Knowing When It’s Time To Give Up: Five Signs
“We must be willing to let go of the life we planned
so as to have the life that is waiting for us.”
― Joseph Campbell
The definition of insanity, according to Albert Einstein (who, for all of his smarts, wasn’t exactly a psychologist, but that’s beside the point), is doing the same thing over and over again and expecting different results.
I’ll begrudgingly acknowledge that it took me a bit of time to take this little piece of wisdom to heart. I have always considered myself a hard-worker. But more than that, I considered myself tenacious. If there was something that I wanted, then I’ll be damned if I didn’t work my butt off to achieve it. This meant lots of long nights spent pouring over test notes, years spent cultivating friendships that I wanted sincerely to work out, and months (okay years) of extra time to make my graduate research just how I wanted it.
In behavioral terms, this kind of behavior was generally reinforced by my eventual success. I’d get the good grade or the accolades, and I’d pat myself on the back, noting how all of my tenacity had paid its dues. But what I failed to acknowledge in those moments of relief and pride was the personal cost that my ambition took.
It’s not all my fault, you see. We live in a culture that encourages success at all costs. Our world, the one that extends the length of our view at least, appears to be built upon our collective hard work, our struggle.
But what we lose in this relentless pursuit of self is often just that, our selves. All of that struggle leaves little space for rest or pleasure. So how do you know when it’s time to throw in the towel on something we’ve to which we’ve dedicated ourselves wholeheartedly?
When Your Heart Is Telling You To. It may sound obvious, but one major sign that it’s time to move on is when your heart – or gut, or mind, or intuition (however you want to think about it) – is sending you subtle or overt signals to that end. For most of us, our intuition usually starts as a whisper and builds to a roar. Suddenly, you find yourself less excited about the pursuit you’ve been working toward. Perhaps you even dread thinking about it. You start thinking about new ideas to cultivate and feel bitter that your current objective is preventing you from getting to explore these. These are all tell-tale signs that a change may be in order.
When Your Friends Are Telling You To. Sometimes our hearts aren’t really telling us anything, and that could be because we’ve been so single-minded about our goal that we can’t see beyond it. That’s the time that it’s important to start listening to the people who know and care about us. Whether a friend is telling you to give up on trying to master yesterday’s CrossFit workout, to ditch the relationship that’s just not working, or to stop buying lottery tickets, they usually are seeing something you don’t and have your best interest at heart. Listen well.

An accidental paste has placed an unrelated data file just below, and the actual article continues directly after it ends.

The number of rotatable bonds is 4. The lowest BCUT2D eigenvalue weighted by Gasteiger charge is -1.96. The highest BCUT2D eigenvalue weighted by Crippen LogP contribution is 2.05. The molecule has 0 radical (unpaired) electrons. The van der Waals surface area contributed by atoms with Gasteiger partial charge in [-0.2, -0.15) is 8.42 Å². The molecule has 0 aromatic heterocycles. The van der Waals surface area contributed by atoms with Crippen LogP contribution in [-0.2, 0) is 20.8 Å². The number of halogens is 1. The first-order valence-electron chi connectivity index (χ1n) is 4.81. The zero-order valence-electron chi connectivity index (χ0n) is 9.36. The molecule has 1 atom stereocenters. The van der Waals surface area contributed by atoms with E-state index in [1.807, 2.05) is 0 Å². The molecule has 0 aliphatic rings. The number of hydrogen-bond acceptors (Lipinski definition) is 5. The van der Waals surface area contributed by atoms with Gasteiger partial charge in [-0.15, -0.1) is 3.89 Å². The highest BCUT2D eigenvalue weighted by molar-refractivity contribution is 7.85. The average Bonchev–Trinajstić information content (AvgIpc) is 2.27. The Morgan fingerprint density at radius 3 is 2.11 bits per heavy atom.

When You’re Always Struggling. As we’ve been ever trained to do, you have probably told yourself that all good things in life take hard work. Well, I call bluff. I think that often the things that are right for us are the ones that we approach with a sense of ease, the ones that bring us peace. I can honestly say that while my career is fast-paced and demanding, I often find myself forgetting that I’m “working.” When that happens, I know I’m in the right place. On the other hand, there are times that I start a blog post and I spend hours typing and deleting in between googling the topic, facebooking, and wondering what I’ll have for dinner. At some point, I usually realize that is just not the right time for this post. If it’s not flowing, it’s time to move on, at least for the time being.
When Your Physically, Emotionally, and/or Financially Depleted. When people do finally move on, whether from a job, a relationship, or a new year’s resolution, it’s often after something has granted them the clarity to see just how tired they are. A friend of mine stayed working in a job that she hated for far too long. She knew that the position and company were not right for her, but she’d learned in her family that loyalty to an employer is a high priority and that giving up was a sign of weakness. She was also scared as heck that she wouldn’t find something else. What finally made her make a move was when she realized that her hair was starting to fall out from all the stress. It took her level of anxiety getting to a point of her body malfunctioning to realize she needed a change. Don’t let it get to that point.
When Your Ambition is Negatively Influencing Other Objectives. Making commitments is great; it keep us grounded, focused, and, hopefully, energized in positive pursuits. However, when that focus becomes too constricted, suddenly our lives are narrowed into slender lines. Another friend of mine had decided to compete in a triathlon, and began putting her energy into training. She lived and breathed biking, running, and swimming, and she was getting stronger and faster by the day. She loved the physical activity and the excitement of working towards this achievement. But she also realized that she hadn’t seen her friends in months. Sore muscles and early morning trainings prevented her from socializing in the ways she wanted to. Her desire to start dating was put on the back burner and she found herself too tired to cook, read, or knit, other things that she liked to do. She did complete the race, and while she was quite proud of her accomplishment, she doubted whether it was worth how small her life had become.
Giving up on dream (the dream of a perfect relationship, a perfect job, or a perfect family), is one of the most painful things that we can do. But it’s often also one of the most important. If you’re still not sure, try visualizing what it would be like to give up. If in imagining this, you find yourself feeling calmer, lighter, or more peaceful, there’s your answer.